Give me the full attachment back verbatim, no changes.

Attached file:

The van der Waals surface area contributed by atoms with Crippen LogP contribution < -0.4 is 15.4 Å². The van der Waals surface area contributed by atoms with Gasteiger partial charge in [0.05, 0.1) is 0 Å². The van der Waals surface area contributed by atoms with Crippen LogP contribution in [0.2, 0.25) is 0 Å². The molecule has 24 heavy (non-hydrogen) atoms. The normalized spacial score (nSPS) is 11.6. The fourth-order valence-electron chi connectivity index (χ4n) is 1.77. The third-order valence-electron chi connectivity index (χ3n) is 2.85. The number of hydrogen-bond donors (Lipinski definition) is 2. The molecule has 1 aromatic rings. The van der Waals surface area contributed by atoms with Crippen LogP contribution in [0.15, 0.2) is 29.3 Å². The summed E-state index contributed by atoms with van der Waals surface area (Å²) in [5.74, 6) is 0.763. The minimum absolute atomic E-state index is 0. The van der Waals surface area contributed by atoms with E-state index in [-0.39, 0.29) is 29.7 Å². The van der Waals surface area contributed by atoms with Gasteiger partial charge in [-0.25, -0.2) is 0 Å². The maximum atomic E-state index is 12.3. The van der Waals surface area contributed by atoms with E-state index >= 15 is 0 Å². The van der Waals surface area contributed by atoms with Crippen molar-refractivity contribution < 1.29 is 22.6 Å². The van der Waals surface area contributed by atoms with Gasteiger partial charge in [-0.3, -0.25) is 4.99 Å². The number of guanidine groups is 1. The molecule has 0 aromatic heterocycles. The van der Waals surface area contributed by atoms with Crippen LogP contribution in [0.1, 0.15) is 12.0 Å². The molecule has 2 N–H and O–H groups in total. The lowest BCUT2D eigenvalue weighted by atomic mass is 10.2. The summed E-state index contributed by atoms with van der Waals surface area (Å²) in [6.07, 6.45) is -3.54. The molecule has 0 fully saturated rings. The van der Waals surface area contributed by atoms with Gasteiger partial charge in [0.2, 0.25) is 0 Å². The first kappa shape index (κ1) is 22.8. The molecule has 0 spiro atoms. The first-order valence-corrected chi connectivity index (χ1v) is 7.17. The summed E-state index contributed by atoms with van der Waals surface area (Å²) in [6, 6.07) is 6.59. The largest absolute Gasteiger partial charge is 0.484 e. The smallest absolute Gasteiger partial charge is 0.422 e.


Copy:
The van der Waals surface area contributed by atoms with Crippen LogP contribution < -0.4 is 15.4 Å². The van der Waals surface area contributed by atoms with Gasteiger partial charge in [0.05, 0.1) is 0 Å². The van der Waals surface area contributed by atoms with Crippen LogP contribution in [0.2, 0.25) is 0 Å². The molecule has 24 heavy (non-hydrogen) atoms. The normalized spacial score (nSPS) is 11.6. The fourth-order valence-electron chi connectivity index (χ4n) is 1.77. The third-order valence-electron chi connectivity index (χ3n) is 2.85. The number of hydrogen-bond donors (Lipinski definition) is 2. The molecule has 1 aromatic rings. The van der Waals surface area contributed by atoms with Crippen LogP contribution in [0.15, 0.2) is 29.3 Å². The summed E-state index contributed by atoms with van der Waals surface area (Å²) in [5.74, 6) is 0.763. The minimum absolute atomic E-state index is 0. The van der Waals surface area contributed by atoms with E-state index in [-0.39, 0.29) is 29.7 Å². The van der Waals surface area contributed by atoms with Gasteiger partial charge in [-0.25, -0.2) is 0 Å². The maximum atomic E-state index is 12.3. The van der Waals surface area contributed by atoms with E-state index >= 15 is 0 Å². The van der Waals surface area contributed by atoms with Crippen molar-refractivity contribution < 1.29 is 22.6 Å². The van der Waals surface area contributed by atoms with Gasteiger partial charge in [-0.3, -0.25) is 4.99 Å². The number of guanidine groups is 1. The molecule has 0 aromatic heterocycles. The van der Waals surface area contributed by atoms with Crippen LogP contribution in [0.1, 0.15) is 12.0 Å². The molecule has 2 N–H and O–H groups in total. The lowest BCUT2D eigenvalue weighted by atomic mass is 10.2. The summed E-state index contributed by atoms with van der Waals surface area (Å²) in [6.07, 6.45) is -3.54. The molecule has 0 fully saturated rings. The van der Waals surface area contributed by atoms with Gasteiger partial charge in [0.2, 0.25) is 0 Å². The first kappa shape index (κ1) is 22.8. The molecule has 0 spiro atoms. The first-order valence-corrected chi connectivity index (χ1v) is 7.17. The summed E-state index contributed by atoms with van der Waals surface area (Å²) in [6, 6.07) is 6.59. The largest absolute Gasteiger partial charge is 0.484 e. The smallest absolute Gasteiger partial charge is 0.422 e.